In addition, Portman opposed a new ban on the production and sale of semi-automatic assault weapons. The Senate rejected the proposed ban.
The votes were prompted by the shooting deaths of 20 elementary school children and six adult staffers last December in Newtown, Conn.
“Portman met with the Newtown families to hear their views and has heard from and spoken with well-intentioned people across Ohio who fall on both sides of this issue,’’ Caitlin Dunn, a Portman spokeswoman, said.
But Dunn said the compromise background check would not have prevented “the kind of heartbreaking loss of life’’ seen in Connecticut. Instead, Dunn said the measure would have “placed some additional restrictions on law-abiding Ohioans who deserve to have their Second Amendment rights protected.’’
Jackson said she had hoped to meet with Portman for dinner this week to tell him her story, but she was told on Wednesday their meeting would have to wait until a later date.
“I think he will meet with me,” Jackson said. “I just want to sit down with him face to face and tell him our story. And let them know how this has affected our lives, and we need to prevent this from happening to someone else.”
According to a Portman aide who spoke on condition of anonymity, Portman sent a personal note to Jackson after the votes. The same aide said that Portman would consider visiting her in the future.
Jackson’s husband, David, said the couple supports the right to bear arms but is against high-capacity magazines.
“We’re not against guns … But you’re only allowed to have three or six shots in a rifle to go hunting. You shouldn’t be allowed to have that much on the street,” David Jackson, 59, said. “Keep your gun, but have to reload once in a while.”
He doubts their story will change the minds of others.
“If all them kids up in Newtown getting killed don’t touch anybody’s heart, the people that don’t want it changed won’t care. They want their way and they don’t see anybody else’s point of view,” he said.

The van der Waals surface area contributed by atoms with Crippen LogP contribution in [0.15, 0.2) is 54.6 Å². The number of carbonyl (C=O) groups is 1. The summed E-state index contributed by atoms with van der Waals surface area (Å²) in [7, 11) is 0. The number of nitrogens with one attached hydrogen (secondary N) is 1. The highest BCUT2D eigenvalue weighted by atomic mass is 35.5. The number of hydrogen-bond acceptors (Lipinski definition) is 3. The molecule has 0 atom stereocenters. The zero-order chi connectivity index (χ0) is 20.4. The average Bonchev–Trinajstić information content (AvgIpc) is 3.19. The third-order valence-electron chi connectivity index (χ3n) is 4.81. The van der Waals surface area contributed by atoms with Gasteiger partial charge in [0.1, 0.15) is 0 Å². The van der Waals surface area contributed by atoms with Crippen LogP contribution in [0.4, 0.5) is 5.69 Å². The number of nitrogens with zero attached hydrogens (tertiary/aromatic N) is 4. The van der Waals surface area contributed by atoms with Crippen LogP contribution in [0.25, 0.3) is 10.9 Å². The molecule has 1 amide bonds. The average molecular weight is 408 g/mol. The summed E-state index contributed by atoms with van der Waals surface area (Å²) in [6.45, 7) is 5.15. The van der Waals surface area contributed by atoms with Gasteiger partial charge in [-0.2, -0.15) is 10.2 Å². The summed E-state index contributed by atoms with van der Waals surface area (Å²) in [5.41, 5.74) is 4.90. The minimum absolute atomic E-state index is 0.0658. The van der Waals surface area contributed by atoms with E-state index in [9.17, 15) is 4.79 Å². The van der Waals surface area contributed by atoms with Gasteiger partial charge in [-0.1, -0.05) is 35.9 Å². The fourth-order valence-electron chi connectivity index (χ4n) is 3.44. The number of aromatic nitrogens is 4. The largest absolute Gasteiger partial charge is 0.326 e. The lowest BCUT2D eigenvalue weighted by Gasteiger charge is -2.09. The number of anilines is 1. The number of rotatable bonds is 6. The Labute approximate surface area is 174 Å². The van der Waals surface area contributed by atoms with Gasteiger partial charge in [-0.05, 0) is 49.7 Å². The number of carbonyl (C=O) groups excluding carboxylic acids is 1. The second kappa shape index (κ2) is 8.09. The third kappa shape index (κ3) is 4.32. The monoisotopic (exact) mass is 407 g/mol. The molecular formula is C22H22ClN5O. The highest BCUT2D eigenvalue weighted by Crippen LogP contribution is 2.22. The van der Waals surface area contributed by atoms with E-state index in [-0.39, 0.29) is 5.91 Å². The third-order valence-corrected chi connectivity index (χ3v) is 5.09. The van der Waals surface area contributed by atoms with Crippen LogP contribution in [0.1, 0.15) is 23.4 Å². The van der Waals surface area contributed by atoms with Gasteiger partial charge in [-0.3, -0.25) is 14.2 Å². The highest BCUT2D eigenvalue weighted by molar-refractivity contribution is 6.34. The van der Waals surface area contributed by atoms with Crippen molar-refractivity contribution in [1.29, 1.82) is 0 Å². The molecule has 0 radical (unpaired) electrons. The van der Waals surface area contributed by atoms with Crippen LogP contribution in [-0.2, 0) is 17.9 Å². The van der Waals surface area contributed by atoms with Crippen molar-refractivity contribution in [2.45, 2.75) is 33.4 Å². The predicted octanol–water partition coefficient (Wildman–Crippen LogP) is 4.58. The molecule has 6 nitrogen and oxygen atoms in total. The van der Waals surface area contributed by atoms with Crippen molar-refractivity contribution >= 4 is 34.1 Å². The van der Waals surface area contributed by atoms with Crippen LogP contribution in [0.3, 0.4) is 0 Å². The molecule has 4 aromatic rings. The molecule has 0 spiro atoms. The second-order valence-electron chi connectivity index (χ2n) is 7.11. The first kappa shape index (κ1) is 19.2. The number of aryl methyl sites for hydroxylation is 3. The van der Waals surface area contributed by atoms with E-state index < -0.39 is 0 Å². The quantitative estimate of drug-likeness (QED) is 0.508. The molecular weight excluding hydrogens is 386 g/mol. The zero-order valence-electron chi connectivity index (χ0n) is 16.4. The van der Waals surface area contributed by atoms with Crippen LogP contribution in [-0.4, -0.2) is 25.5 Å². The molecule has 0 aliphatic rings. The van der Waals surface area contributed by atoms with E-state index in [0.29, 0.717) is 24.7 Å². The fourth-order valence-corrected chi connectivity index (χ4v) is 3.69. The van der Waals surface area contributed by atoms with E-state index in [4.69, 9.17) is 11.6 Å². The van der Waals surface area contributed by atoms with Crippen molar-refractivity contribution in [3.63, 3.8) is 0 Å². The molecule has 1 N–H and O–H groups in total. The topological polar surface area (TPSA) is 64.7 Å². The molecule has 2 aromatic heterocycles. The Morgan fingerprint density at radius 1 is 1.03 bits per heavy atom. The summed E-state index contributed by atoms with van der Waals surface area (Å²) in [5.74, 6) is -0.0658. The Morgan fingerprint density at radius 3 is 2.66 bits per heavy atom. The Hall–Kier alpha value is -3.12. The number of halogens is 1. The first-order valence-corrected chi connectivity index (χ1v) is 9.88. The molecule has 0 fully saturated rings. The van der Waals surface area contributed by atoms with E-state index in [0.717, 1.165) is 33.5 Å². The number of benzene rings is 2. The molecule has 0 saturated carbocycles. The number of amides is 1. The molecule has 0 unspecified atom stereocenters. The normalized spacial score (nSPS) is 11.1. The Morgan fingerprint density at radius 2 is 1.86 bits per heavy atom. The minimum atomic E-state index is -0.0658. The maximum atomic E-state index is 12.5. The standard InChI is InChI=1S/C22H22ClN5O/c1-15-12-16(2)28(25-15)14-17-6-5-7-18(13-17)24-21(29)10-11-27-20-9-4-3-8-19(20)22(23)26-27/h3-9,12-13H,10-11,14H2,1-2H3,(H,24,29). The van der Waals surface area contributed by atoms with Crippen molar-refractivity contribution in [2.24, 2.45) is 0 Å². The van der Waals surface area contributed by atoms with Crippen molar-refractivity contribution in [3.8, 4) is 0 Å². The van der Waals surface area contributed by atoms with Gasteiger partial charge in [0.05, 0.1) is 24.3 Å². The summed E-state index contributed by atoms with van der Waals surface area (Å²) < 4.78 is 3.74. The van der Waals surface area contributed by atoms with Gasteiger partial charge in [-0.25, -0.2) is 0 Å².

Jerri Jackson questioned whether those who disagree would change their views if they had a family member killed by a mass shooter.
“I hate to say it, but let one of them lose their child and let’s see how they feel,” Jerri Jackson said.
Ohioans for Concealed Carry Coordinator Phillip Mulivor and Buckeye Firearms Association Chairman Jim Irvine offered their condolences to families of those killed in gun tragedies.
But they said gun restrictions don’t save lives.
“It takes three seconds to exchange an empty magazine to a full one,” Mulivor said. “That three second exchange of a magazine is not going to make any difference. It is not going to stop a crazy lunatic, but what it will do is hurt honest, law-abiding firearm owners.”
Irvine, who has four children, said he’s saddened for the families and offered to discuss gun control with the Jacksons.
He said prevention efforts should be on mental health, establishing a list of risk factors for potential terrorists and allowing people to carry weapons in public places.
“It’s a complicated problem. Mental health is the common problem,” Irvine said.
The Jacksons, however, say high-capacity magazines are for one thing: killing people.
Jerri Jackson said
she’s met with the families of Newtown, Virgina Tech and the Colorado theater shootings for support.
Still, she said a year after her son’s death, she continues to struggle to get out of bed in the morning.
“I have to push myself. Nine months was especially hard because I carried him for nine months,” Jerri Jackson said, adding that the 20th of each month is also difficult. “I don’t know that it will ever get easier.”
The Cleveland Plain Dealer and Washington Bureau reporter Jack Torry contributed to this story.